Public-private partnerships should always understand where their IT infrastructure is located and the security around it. Often, networks for public-private partnerships are built quickly and may be housed in various buildings and in various rooms, or they may be using shared resources from the various partners. In public-private partnerships, these IT infrastructure pieces may be miles apart and nowhere near each other. In addition, I have found that many times, not one person really knows the scope of the physical assets that are deployed on the network, let alone their architecture. As such, a map of your network infrastructure (and architecture) is essential to both securing the network and responding during an attack. This is especially critical if the various partners to the partnership are contributing IT assets or employees.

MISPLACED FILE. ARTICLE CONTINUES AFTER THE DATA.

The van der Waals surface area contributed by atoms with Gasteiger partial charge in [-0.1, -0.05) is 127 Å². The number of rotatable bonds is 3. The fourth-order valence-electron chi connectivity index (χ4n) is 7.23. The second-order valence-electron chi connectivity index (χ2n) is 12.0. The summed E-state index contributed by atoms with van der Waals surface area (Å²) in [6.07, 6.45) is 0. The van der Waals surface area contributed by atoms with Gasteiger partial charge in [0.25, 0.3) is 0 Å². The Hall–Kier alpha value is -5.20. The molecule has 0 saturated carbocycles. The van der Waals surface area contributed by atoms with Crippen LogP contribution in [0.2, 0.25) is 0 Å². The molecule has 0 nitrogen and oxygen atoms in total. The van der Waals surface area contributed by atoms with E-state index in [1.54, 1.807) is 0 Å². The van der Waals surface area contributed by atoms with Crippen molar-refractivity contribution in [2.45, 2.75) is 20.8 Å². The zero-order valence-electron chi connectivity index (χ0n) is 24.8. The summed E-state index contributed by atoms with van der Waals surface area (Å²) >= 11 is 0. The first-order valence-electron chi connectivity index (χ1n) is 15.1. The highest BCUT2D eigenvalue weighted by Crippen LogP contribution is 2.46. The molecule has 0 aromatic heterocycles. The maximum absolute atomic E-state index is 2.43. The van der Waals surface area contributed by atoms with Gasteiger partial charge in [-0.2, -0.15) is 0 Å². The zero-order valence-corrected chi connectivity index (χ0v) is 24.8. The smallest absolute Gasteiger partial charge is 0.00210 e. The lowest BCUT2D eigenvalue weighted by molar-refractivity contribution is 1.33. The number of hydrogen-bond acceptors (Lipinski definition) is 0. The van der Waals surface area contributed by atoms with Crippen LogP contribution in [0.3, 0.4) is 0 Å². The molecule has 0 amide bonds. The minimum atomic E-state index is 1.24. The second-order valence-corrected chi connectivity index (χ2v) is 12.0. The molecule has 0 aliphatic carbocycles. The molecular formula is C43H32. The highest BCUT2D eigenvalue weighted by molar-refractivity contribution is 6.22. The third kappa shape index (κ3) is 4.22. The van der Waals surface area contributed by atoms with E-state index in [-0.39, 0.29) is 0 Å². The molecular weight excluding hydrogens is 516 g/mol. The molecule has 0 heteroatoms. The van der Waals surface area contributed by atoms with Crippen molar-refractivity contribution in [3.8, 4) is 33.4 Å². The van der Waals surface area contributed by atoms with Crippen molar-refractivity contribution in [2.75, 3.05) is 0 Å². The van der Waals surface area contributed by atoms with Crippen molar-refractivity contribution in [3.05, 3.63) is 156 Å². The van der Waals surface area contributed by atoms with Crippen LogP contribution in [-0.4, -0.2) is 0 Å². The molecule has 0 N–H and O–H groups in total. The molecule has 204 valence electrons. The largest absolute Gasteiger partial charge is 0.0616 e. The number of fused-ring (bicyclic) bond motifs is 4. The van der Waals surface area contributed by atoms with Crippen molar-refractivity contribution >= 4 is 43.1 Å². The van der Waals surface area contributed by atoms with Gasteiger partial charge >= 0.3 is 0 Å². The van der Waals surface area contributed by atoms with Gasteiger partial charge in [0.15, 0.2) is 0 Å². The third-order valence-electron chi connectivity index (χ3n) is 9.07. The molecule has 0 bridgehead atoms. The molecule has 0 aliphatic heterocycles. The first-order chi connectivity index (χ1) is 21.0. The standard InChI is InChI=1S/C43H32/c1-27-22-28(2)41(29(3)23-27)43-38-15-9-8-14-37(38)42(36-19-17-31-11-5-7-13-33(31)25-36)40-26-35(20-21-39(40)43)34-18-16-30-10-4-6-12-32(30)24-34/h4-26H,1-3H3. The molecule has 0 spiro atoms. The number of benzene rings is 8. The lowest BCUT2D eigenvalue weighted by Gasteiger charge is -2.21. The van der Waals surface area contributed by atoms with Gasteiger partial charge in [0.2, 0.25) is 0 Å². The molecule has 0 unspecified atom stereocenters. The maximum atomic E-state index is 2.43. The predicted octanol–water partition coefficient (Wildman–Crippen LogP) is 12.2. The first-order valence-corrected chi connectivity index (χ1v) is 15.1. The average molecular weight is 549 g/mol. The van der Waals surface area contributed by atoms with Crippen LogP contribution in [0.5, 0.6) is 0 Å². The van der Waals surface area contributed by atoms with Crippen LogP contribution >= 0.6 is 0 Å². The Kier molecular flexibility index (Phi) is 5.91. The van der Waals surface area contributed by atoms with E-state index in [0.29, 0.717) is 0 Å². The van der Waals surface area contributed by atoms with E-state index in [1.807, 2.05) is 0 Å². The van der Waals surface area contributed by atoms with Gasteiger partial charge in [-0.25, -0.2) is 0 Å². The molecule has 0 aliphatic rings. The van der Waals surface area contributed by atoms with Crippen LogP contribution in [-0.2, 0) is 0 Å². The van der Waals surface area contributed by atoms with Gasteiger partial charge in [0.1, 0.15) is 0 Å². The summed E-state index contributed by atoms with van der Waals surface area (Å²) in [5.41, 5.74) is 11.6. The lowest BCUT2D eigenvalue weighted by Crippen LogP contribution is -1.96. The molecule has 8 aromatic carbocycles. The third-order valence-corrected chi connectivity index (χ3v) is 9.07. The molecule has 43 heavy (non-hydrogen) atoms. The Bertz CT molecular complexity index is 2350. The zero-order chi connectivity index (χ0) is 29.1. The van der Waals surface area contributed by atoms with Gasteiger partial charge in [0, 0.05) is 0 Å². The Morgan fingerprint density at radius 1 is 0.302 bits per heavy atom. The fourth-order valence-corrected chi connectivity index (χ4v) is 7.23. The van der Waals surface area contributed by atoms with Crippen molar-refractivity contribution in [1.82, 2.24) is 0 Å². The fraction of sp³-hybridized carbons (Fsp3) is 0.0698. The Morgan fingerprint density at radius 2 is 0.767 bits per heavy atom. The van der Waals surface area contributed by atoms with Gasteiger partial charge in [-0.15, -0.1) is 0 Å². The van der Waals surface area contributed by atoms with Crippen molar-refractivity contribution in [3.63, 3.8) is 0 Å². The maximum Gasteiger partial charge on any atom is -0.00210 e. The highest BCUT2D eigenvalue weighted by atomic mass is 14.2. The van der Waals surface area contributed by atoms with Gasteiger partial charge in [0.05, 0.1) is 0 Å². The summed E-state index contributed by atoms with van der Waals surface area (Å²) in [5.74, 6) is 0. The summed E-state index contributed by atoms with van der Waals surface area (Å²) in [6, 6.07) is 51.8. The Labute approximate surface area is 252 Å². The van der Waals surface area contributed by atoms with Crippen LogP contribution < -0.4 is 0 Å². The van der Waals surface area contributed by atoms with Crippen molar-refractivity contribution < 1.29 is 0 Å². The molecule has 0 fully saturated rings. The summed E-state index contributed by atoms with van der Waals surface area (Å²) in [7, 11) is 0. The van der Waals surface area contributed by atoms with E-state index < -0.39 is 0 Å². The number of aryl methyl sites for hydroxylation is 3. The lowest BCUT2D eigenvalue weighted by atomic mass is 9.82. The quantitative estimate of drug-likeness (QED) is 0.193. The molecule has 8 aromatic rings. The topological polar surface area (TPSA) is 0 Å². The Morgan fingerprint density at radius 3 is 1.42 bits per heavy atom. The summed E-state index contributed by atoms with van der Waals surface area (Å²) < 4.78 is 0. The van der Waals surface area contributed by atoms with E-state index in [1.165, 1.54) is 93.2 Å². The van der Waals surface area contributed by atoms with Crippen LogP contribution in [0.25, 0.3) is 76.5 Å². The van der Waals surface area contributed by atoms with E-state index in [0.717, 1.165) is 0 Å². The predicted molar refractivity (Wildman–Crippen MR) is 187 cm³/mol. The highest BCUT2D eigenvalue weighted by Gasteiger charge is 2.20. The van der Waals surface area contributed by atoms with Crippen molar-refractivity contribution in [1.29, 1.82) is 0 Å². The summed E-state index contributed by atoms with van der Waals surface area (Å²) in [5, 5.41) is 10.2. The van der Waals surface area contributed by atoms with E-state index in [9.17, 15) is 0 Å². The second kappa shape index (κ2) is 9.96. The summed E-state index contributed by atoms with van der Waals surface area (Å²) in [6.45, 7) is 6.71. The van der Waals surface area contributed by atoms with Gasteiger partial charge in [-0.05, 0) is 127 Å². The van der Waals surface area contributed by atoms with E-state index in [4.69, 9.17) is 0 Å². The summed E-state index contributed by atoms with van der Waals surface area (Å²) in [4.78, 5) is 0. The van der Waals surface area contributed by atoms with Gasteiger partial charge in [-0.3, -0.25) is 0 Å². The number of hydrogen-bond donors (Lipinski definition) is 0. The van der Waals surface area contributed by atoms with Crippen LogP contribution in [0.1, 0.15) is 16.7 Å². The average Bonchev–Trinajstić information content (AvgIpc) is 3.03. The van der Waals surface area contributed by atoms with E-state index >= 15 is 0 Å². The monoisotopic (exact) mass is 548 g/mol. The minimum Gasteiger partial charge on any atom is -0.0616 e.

Once you know where your IT infrastructure is located, you should ensure that those locations are physically secure. Only those employees with the proper credentials should be allowed physical and virtual access to your IT infrastructure. Additionally, you should remember that vendor access should be strictly controlled and monitored.


4. Personnel

Despite all of the external threats that occur against your network and IT infrastructure, employees are still the most used vector to attack an entity and are your biggest vulnerability. Whether it is an employee clicking on a link to a malicious website, putting an infected thumb drive into their computer or becoming a victim of more advanced phishing techniques, employees provide the quickest and most expedient route to your network. As such, public-private partnerships must make certain that all employees of either the partnership or the partners only have access to the information and network areas that are needed for them to perform their job functions. I note that these duties and responsibilities should be clearly laid out in the partnership documents.